Salamanca City schools held hands-on virtual summer school

Pictured are Salamanca STEAM Coordinator Aaron Straus with teacher Annie Kostrzewski and STEAM Camp participants.

SALAMANCA, N.Y. — The fact that Salamanca’s City School District just finished up its third annual STEAM Camp Summer School amidst the COVID-19 pandemic is a tribute to the value of teacher innovation and community relationships.

Every year, Salamanca City School District offers a variety of summer programs that provide science, technology, engineering, art, and math (STEAM) enrichment to prevent summer learning loss.

“One of the goals of STEAM Camp is to help bridge the gap that exists between school and summer break,” said STEAM Coordinator Aaron Straus. “These hands-on activities allow them to get immersed in a variety of different Science and Technology experiences that will prepare them for the academic school year.”

The STEAM Camp program was started in 2017 when Salamanca teachers saw a need to connect the disciplines in a non-traditional school setting.

“Teachers of all different subjects got together in a room with post-it notes after school, not sure where this journey would take us,” commented Straus. “We put all our ideas on the board and from there, the vision for STEAM Camp was born.”

This year, due to the COVID-19 closures and safety regulations for school, the district had to think outside the box to still deliver the same level of quality programming.

With four weeks to go until camps were scheduled to start, Salamanca schools were determined to still offer summer programming for their students and looked to distance learning alternatives that could replicate the experience from home.

“Several HS teachers were lucky to attend a technology teachers conference last year, one of the nation’s last in-person teachers’ meetings before this pandemic hit. National Inventors Hall of Fame was there with a vendor table,” said Straus. “The museum is a not-for-profit organization that also ships STEM activities directly to students’ homes. I thought, STEAM Kits shipped directly to the students’ homes? That is exactly what we need!”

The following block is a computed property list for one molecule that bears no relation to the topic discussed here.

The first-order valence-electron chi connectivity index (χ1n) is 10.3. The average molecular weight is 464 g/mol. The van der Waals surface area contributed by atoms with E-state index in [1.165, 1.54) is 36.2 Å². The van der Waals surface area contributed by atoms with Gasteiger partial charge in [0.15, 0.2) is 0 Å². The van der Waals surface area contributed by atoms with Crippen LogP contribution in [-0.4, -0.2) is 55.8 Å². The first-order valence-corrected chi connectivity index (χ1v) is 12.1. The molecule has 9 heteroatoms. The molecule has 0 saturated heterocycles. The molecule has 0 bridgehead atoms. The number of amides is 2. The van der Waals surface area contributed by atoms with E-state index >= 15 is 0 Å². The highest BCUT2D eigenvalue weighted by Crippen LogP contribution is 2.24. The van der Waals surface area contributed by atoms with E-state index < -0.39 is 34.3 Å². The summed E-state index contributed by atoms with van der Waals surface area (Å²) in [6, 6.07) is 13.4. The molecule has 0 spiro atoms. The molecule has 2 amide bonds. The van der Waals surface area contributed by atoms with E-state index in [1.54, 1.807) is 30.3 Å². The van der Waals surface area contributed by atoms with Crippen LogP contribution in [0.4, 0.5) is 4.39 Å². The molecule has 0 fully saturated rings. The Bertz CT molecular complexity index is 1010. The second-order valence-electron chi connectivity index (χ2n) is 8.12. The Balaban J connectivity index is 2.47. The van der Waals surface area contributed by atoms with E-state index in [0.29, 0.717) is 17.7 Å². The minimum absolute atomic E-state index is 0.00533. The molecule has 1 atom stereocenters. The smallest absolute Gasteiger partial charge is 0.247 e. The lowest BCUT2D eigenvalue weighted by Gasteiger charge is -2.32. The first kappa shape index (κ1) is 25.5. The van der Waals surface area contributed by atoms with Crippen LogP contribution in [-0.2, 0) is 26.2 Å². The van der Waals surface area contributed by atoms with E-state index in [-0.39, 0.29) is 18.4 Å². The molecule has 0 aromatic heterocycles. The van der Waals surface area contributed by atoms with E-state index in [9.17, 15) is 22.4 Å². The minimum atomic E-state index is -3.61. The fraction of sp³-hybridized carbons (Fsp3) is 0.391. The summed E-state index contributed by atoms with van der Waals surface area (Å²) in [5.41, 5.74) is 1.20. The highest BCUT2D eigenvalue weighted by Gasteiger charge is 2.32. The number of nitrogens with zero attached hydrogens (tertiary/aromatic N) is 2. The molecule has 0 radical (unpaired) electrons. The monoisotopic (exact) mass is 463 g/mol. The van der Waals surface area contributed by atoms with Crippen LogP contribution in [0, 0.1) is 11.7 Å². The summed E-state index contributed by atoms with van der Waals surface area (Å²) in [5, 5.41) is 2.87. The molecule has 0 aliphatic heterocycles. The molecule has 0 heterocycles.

The STEAM Camp team immediately reached out to the museum for more information about the program.

During STEAM Camp 2020, Salamanca staff sent consumable “kit” packages directly to the campers’ homes filled with exciting materials such as robots, heliballs, and rockets. Meanwhile, STEAM Camp teachers facilitated camp instruction over Zoom. Through the STEAM Camp, “Invention Champions,” Seneca Intermediate campers discovered the great inventors behind their favorite sports.

“They traded inventor playing cards, created and played high-energy hover-ball games, and designed and built the ultimate sports complex,” said sixth grade science teacher Annie Kostrzewski.

“In the Design Thinking STEAM Camp, Salamanca campers learned the value of their creativity as they brought their biggest ideas to life. “To become successful entrepreneurs, new business leaders compose sketches, build prototypes, and design logos,” commented camp registrar and special education teacher Tammy Levine. “Our STEAM Camp explored how to market a product while protecting intellectual property.”

Meanwhile, in STEAM Rescue Squad, students learned about the Earth’s ecosystems.

“These were inspiring activities where students explored energy conservation, eliminating pollution and helping wildlife in habitats across the country,” commented Spanish teacher Naudia Kohler.

Not all the distance learning camps were created in partnership with the National Inventors Hall of Fame.

Inspired by the cross-curricular foundation of STEAM Camp’s past, Seneca Intermediate STEAM teachers Amy Witman and Brook Skiba also developed a distance-learning music and art camp. Students used kit supplies delivered to their homes to build and paint custom ukuleles while they learned basic notes and created an original song.

However, according to computer science teacher Dr. Graham Hayes, the capstone of 2020 distance STEAM Camps was Flight Lab. In Flight Lab, children explored the principles of flight with the assistance of robots.

The months of planning and dedication was not always easy. Because changing regulations caused the planning team to adapt, change, or altogether scrap renditions of 2020 camp plans, there were a lot of logistics to move forward with the camp.

“One concern was that we had triple the registrants than expected for a distance learning camp,” said Straus. “This is always a good thing when you know your community is excited for the program that the district offers.”

Salamanca STEAM Summer School Camps are scheduled to return next summer — the district hopes in person — but in the intermediate time, students can look forward to new distance Camp Invention clubs, science class, and the EDEP Vex Robotics program, offered at distance throughout the school year.

“We are very fortunate to work with a forward-thinking, central administration here that is very supportive of Science, Technology, Engineering, Math & Art,” said Straus. “I would especially like to thank all our parents and teachers for the flexibility and grace they extended to us as we planned this, for the first time, at a distance.”

To learn more about the Salamanca City Central School District visit or